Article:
• Country music has its roots and beginnings in folk music. Theold cowboy and pioneer songs of the American frontier were popular in theearly twentieth century, and so were arrangements of pop music songsby rural (or rural-sounding) performers. Country musicians also adapted newmusical instruments, like the Hawaiian steel guitar•Country found it’s permanent home in Nashville Tennessee in 1925 whenthe Nashville Barn Dance opened, which later became the Grand Ole Opry.•The first commercial recording of “country music” was by Sallie Gooden in1922 by Victor Records.•The first singer to have a nationwide hit was Vernon Dalhart in 1924.•The two most influential groups of this time was the Carter Family andJimmie Rodgers. They built the foundation for the genre.•Jimmie Rodgers was considered the “Father of Country Music” and the CarterFamily was the first family of country music.
Hillbilly Rock -Singing Honky A -Cowboy Tonk billy
Country music that includes elements of popular music; broadcast on radio & TV out of Nashville, Tennessee
Hillbilly is a term(often derogatory) forpeople who dwellin rural, mountainous areas of the UnitedStates, primarilysouthern Appalachia but also the Ozarks.Owing to itsstrongly stereotypical connotations, the termcan be offensive tothose Americans ofAppalachian heritage.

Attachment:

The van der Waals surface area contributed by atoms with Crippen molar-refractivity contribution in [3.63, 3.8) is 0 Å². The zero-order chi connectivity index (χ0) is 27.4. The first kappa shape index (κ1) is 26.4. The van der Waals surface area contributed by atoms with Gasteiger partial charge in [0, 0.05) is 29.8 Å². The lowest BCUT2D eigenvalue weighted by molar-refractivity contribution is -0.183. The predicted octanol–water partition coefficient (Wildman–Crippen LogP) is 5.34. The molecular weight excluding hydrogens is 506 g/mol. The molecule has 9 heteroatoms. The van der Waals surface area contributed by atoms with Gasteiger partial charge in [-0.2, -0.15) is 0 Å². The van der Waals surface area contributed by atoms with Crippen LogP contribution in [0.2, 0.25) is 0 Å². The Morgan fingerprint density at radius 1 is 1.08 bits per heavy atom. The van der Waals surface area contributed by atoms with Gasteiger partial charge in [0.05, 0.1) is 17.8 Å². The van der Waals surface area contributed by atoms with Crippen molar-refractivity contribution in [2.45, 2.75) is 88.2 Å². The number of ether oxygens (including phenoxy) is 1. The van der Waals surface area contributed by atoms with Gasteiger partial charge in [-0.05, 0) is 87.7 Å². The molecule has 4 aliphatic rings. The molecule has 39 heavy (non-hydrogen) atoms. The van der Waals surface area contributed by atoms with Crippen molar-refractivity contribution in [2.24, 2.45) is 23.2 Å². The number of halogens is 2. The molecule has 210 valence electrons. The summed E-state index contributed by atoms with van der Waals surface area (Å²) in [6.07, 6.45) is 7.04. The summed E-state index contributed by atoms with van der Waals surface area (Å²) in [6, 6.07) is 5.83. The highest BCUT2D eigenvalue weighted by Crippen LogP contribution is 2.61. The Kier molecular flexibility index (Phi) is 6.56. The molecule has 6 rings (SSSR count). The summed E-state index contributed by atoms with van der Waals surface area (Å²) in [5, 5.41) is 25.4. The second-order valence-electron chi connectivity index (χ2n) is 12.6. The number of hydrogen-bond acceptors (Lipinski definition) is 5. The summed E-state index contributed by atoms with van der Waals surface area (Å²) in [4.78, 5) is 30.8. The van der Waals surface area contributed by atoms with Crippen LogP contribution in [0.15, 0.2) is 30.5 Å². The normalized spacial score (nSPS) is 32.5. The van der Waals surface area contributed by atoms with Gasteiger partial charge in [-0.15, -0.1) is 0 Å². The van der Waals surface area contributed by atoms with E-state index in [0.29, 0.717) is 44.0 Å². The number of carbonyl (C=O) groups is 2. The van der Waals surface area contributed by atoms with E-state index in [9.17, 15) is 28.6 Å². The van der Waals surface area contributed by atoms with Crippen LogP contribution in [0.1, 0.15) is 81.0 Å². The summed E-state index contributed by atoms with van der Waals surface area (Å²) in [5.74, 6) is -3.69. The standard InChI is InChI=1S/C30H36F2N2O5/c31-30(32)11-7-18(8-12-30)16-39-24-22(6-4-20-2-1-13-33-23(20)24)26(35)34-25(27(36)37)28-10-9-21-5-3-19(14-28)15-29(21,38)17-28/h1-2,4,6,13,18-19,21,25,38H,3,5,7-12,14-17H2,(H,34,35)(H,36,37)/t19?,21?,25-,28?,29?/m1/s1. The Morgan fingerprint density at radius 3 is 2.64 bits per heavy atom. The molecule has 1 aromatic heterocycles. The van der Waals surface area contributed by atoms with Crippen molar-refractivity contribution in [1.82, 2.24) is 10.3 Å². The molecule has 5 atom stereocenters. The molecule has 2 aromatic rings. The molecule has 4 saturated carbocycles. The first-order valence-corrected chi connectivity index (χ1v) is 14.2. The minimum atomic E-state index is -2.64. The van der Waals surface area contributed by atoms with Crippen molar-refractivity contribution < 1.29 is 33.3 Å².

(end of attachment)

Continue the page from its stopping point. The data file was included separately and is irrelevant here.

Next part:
A singing cowboywas a subtype of thearchetypal cowboyhero of early Westernfilms, popularized bymany of the B-movies of the 1930sand 1940s. Thetypical singingcowboys were white-hat-wearing, clean-shaven heroes withthe habit of showingtheir emotions insong.
A honky-tonk (also calleda honkatonk, honkey-tonk, or tonk) is a typeof bar that provides musicalentertainment(usually country music) toits patrons. Bars of thiskind are common inthe Southern and Southwestern United States.The term "honky-tonk" hasalso been applied to variousstyles of 20th-centuryAmerican music.
Rockabilly is one of the earliest styles of rock and roll music, dating to the early 1950s. The term "rockabilly" is a portmanteau of "rock" (from "rock n roll") and "hillbilly", the latter a reference to the country music (often called "hillbilly music" in the 1940s and 1950s) that contributed strongly to the stylesdevelopment. Other important influences on rockabilly include western swing,boogie woogie, and rhythm and blues. While there are notable exceptions, its origins lie primarily in the Southern United States.
Bluegrass, as a distinct musical form, developed from elements of old-time music and traditional music of the Appalachian region of the UnitedStates The Appalachian region was where many English and Ulster- Scots immigrants settled, bringing with them the musical traditions of their homelands. Hence the sounds of jigs and reels, especially as played on the fiddle, were innate to the developing style. Black musicians infused characteristics of the blues to the mix, and in a development that was key to shaping the Bluegrass sound, introduced the iconic banjo to the region.
By the late 1970s and1980s, many pop music singerspicked up the countrypolitanstyle and created what isknown as country pop, thefusion of country music andsoft rock.
Neotraditional country, alsoknown as "new traditional"country, is a country music stylethat emphasizes the instrumentalbackground and a "traditional"country vocal style. Neotraditionalcountry artists often dress in thefashions of the country music sceneof the 1940s, 1950s and early1960s. Some neotraditional artistsare sometimes associated withthe alternative country movement.